Patophysiology of delirium is not fully understood. Because several structures such as ARAS are responsible, polymodal association cortex and their connection with the limbic cortex and thalamem, delirium can be the consequence of disorders of these structures.

The second explanation explains the role of neurotransmitters, specifically dysbalances between cholinergic and dopaminergic systems. Anticholinergics and the consequent decrease in acetylcholine in the synaptic cleft can induce clinically and in the EEG delirium. In contrast inhibitors of acetylcholinesterase (donepezil, rivastigmin) increase concentration of acetylcholine in the synaptic cleft. They are used for example in the treatment of Alzheimers disease, in which the can improve the clinical course through their effect on attention. Dopamine appears to function reciprocally way to acetylcholinu, and therefore its administration in the form L-DOPA, or other jiných antiparkinsonics, can cause delirium. Hypoglycemia, hypoxia, and other metabolic disturbances can disrupt acetylcholinergic transmission and cause delirium.[2]

Clinical presentation[edit | edit source]

Definition, pathogenesis, symptoms, complications, treatment.

Delirium is characterized by a reduced ability to concentrate and maintain attention, with a sudden onset and fluctuating course throughout the day .[2]

3 basic types of deliria according to the psychomotoric activity are distinguished:

  • hyperactive – agitation, restlessness, hallucinations, delusions, hypervigilance,
  • hypoaktive (stuporous) – low spontaneity, sedation, lethargy, latency of responses, reduction of movements,
  • combines – alteration and combination[1] .

Delirium usually develops rapidly within a few hours and usually resolves within a few days, followed by islet amnesia. Its course is fluctuating, tumultuous, with a variable accompanying psychopathology:[1]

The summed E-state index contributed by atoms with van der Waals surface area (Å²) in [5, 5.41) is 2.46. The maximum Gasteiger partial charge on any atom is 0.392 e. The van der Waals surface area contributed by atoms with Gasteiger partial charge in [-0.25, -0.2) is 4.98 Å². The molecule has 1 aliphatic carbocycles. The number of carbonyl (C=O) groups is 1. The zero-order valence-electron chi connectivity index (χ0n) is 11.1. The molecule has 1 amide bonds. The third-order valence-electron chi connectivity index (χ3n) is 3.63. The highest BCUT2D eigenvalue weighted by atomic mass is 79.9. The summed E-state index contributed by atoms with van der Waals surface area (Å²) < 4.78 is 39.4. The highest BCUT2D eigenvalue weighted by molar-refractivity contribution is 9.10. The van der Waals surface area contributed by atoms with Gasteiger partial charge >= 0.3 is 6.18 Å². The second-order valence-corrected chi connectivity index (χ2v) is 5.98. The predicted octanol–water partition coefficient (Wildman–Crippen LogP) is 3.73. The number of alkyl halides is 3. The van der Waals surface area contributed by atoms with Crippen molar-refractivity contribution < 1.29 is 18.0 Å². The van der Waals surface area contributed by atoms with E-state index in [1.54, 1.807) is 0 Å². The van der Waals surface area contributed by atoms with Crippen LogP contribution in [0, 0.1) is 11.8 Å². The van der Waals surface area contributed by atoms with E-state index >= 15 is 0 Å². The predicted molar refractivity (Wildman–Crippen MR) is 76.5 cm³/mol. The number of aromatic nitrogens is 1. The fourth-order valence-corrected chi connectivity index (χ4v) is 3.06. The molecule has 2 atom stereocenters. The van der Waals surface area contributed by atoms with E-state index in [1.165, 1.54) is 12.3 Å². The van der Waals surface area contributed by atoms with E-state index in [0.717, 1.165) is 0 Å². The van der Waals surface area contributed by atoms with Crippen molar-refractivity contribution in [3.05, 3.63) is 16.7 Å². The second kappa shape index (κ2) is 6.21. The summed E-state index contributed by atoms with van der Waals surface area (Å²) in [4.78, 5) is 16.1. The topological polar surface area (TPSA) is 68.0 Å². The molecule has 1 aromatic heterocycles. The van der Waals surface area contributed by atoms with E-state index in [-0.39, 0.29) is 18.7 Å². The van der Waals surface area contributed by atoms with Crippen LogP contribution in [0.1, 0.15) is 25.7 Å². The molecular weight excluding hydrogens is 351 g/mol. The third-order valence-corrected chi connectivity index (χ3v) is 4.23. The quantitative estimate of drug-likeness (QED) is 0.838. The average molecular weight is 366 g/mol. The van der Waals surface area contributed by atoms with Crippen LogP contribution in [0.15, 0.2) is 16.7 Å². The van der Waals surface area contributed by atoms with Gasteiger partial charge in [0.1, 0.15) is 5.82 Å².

• altered consciousness (confused chaotic used to mental activity),
  • disorientation,
  • thinking is incoherent, fragmented, with paranoid assumptioms to delusions, defective decision making, dream-like imagination,
  • increased or decreased psychomotoric activity (restlessness, anxiety, excitement, agitation, aimless activity, bradypsychism),
  • disorders of perception (most commonly the patient is unable to catch things that are happening around, in some cases hallucinations, mainly visual, tactile, less commonly acoustc),
  • sleep-wake cycle disorders,
  • hypoprosexia,
  • memory disorders especially short-term,
  • increased suggestibility,
  • other cognitive, behavioral or emotional abnormalities (e.g. disorders of writing) may be present

Diagnosis[edit | edit source]

Diagnosis of delirium occurs in 2 phases. In the first phase, patient history, methods investigating attention and a diagnostic scale for delirium determine whether it is delirium that is really present. The second phase, is focused on finding what is causing the delirium with the help of patient history, physical examination or laboratory examination.[2]

Patient history [2][edit | edit source]